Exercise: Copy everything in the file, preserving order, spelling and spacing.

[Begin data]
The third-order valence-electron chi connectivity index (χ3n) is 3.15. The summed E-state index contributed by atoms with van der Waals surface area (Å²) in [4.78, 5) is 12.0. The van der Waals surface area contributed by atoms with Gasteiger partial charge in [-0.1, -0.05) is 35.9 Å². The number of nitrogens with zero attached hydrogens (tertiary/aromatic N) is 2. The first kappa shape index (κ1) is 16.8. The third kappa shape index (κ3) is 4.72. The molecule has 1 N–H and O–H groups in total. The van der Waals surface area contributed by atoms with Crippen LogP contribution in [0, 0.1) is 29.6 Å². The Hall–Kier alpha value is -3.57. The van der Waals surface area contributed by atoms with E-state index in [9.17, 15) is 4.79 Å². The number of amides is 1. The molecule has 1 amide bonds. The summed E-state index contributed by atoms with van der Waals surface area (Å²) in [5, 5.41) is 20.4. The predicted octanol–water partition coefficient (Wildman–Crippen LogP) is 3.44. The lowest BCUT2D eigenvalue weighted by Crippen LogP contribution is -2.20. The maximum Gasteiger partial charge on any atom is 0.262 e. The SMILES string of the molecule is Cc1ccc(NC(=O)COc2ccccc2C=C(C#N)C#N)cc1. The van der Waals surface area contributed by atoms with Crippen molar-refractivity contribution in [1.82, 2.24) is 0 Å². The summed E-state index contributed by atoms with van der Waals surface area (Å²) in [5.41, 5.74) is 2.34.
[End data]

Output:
The third-order valence-electron chi connectivity index (χ3n) is 3.15. The summed E-state index contributed by atoms with van der Waals surface area (Å²) in [4.78, 5) is 12.0. The van der Waals surface area contributed by atoms with Gasteiger partial charge in [-0.1, -0.05) is 35.9 Å². The number of nitrogens with zero attached hydrogens (tertiary/aromatic N) is 2. The first kappa shape index (κ1) is 16.8. The third kappa shape index (κ3) is 4.72. The molecule has 1 N–H and O–H groups in total. The van der Waals surface area contributed by atoms with Crippen LogP contribution in [0, 0.1) is 29.6 Å². The Hall–Kier alpha value is -3.57. The van der Waals surface area contributed by atoms with E-state index in [9.17, 15) is 4.79 Å². The number of amides is 1. The molecule has 1 amide bonds. The summed E-state index contributed by atoms with van der Waals surface area (Å²) in [5, 5.41) is 20.4. The predicted octanol–water partition coefficient (Wildman–Crippen LogP) is 3.44. The lowest BCUT2D eigenvalue weighted by Crippen LogP contribution is -2.20. The maximum Gasteiger partial charge on any atom is 0.262 e. The SMILES string of the molecule is Cc1ccc(NC(=O)COc2ccccc2C=C(C#N)C#N)cc1. The van der Waals surface area contributed by atoms with Crippen molar-refractivity contribution in [1.82, 2.24) is 0 Å². The summed E-state index contributed by atoms with van der Waals surface area (Å²) in [5.41, 5.74) is 2.34.